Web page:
If China’s Love Won’t Do It For Soy And Corn, What Will?
It was just what grains markets seemed to have waited for months: China, China, and more China.
And when people familiar with China’s grains demand indicated on Wednesday—albeit through Bloomberg—that Beijing will import at least $20 billion of U.S. agricultural products a year if the two countries sign that partial trade deal suggested earlier this month, how did the soybeans and corn markets react?
prices edged deeper into the red in Chicago trading on Wednesday, while those of managed to finish just in the positive. By the next session, both were lower.
In market analogy, that reaction was equivalent to OPEC bigwigs whispering to the media that they’ll cut output by another million barrels per day, only to see prices fall again.
China Buying More U.S. Ags? Data Validates Media Suggestions
With the soy and corn story though, more surprising was that there was affirmation to some extent on Thursday that the signals to Bloomberg by Chinese agricultural sources probably contained more than a grain of truth.
That validation came from none other than the U.S. Agriculture Department. The USDA released data showing that private exporters sold 264,000 tonnes of U.S. soybeans to China for delivery in the 2019/20 marketing year, amid hopes for the partial trade deal between the two sides.
Reuters reported that it was the first U.S. government confirmation of a soybean sale to China since President Donald Trump said on Oct. 11 that Beijing would buy up to $50 billion in American farm products as part of a trade agreement.
An earlier USDA report showed total U.S. soybean export sales of 475,200 tonnes, including just 68,300 tonnes to China, in the week ended on Oct. 17, Reuters noted.
Analysts’ forecasts for the weekly report had ranged from 800,000 tonnes to 1.6 million tonnes.
Lack Of Ags Market Moves Looks Jarring To Some
The Hueber Report in St Charles, Illinois, which covers the daily moves in ags commodities, could not hide its disbelief at the lackluster performance of the soy and corn markets over the past two days despite the talk and data over higher Chinese demand.
Hueber Report analyst Kelley Herwig remarked that Thursday was “a rather uneventful day in grains”.
“Overnight, China said they had agreed to purchase $20 billion worth of U.S, ags products as part of the first phase of the trade deal expected to be signed in the next few weeks.
China started to follow through with that statement this morning, with a spot export sale of 264,000 metric tonnes of soybeans for delivery in the current 2019/20 marketing year.”
Soybeans 15-Min Chart
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Yet, soybean prices were unable to hold their strength into Thursday’s close, with the benchmark January contract closing a half cent down at $9.47 per bushel, she noted.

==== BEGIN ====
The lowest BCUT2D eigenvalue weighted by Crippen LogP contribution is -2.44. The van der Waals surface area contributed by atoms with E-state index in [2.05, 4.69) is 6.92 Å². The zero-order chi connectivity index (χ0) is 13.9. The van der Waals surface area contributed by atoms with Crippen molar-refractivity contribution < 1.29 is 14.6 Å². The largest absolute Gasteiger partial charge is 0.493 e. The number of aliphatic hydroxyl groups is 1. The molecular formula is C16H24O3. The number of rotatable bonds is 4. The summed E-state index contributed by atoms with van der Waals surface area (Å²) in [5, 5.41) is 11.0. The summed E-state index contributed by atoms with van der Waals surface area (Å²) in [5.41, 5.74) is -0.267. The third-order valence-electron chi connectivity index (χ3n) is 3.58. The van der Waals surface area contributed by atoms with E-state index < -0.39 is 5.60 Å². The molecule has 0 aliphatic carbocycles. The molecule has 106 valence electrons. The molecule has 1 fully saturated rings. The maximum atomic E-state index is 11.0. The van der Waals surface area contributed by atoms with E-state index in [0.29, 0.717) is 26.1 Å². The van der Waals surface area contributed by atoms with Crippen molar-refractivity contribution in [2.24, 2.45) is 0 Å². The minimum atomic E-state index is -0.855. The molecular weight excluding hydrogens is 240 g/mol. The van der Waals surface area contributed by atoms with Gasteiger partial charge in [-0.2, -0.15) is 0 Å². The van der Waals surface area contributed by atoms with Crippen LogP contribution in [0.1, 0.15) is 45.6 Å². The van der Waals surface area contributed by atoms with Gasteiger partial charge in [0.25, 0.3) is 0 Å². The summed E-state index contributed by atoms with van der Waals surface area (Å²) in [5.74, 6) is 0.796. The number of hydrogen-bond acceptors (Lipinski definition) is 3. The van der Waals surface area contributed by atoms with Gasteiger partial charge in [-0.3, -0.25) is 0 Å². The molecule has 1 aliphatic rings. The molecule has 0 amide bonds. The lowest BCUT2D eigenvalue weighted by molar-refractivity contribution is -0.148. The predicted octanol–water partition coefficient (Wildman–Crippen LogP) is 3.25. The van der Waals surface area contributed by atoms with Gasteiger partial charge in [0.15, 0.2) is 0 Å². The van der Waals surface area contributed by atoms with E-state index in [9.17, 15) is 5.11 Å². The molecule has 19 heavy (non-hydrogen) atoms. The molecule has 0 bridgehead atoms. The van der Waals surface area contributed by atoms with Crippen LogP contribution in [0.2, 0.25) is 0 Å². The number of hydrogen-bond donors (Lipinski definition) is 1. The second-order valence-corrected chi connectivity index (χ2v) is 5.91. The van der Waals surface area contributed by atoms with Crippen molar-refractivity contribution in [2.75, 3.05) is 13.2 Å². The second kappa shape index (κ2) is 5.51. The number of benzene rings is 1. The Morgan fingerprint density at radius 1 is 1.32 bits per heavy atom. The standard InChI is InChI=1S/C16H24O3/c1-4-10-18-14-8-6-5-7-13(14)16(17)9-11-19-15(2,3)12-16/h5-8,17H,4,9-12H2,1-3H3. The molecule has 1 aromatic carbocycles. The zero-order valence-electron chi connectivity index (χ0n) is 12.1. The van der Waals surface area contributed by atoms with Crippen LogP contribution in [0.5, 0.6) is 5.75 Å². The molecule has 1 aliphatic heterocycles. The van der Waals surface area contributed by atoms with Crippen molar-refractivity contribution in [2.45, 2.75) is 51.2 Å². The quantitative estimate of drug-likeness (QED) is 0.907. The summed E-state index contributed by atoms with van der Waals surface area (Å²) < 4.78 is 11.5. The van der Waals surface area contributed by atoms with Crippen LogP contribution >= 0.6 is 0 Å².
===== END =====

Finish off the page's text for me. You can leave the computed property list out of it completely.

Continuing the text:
“The soybean market has turned sideways, and it wouldn’t be surprising to see a pullback to the 927’0 area.”
Corn 15-Min Chart
Likewise, corn started Thursday higher on the USDA report on China before slipping by the close, Herwig said.
“Like soybeans, corn has traded sideways over the past several days and it wouldn’t be surprising to see a pull back in this market either. Support is near $3.8025 and $3.73”
If not for the partial trade deal being pursued by the two sides, China might have little reason to buy more U.S. corn and soy now as animal feed, given the wholesale damage to its hog population caused by the African swine fever.
From No Let Up In Trade War, The Two Sides Are Now Talking Again
Just before October, there seemed to be no let up in the tariffs battle between the two world powers, with the Trump administration applying duties on $550 billion of Chinese goods. The Xi Jinping administration, on its part, had tariffs on $185 billion of U.S. products.
Beijing had also imposed hefty duties on imports of U.S. pork as part of the trade war.
Despite the damage to its hog population, China’s total purchases of U.S. pork last week stood at 2,002 tonnes—the smallest in five weeks. That was down from record-large weekly purchases of 152,599 tonnes reported in the week ended on Oct. 10, although USDA said sales from previous weeks may have been included.
Jack Scoville, who writes the daily ags report for the Price Futures Group in Chicago, said the cautious moves in soy and corn over the past two days could just be a a “wait-and-see” attitude by ags traders.
“The problem is that the issues to be resolved are big and very complicated and will require a lot of time and work before success can be claimed by both sides.”
But Scoville also notes that China has removed tariffs on up to 3 million tonnes of U.S. soybean imports by private industry as a show of good will towards the talks.
“The good thing is, the two sides are talking again.”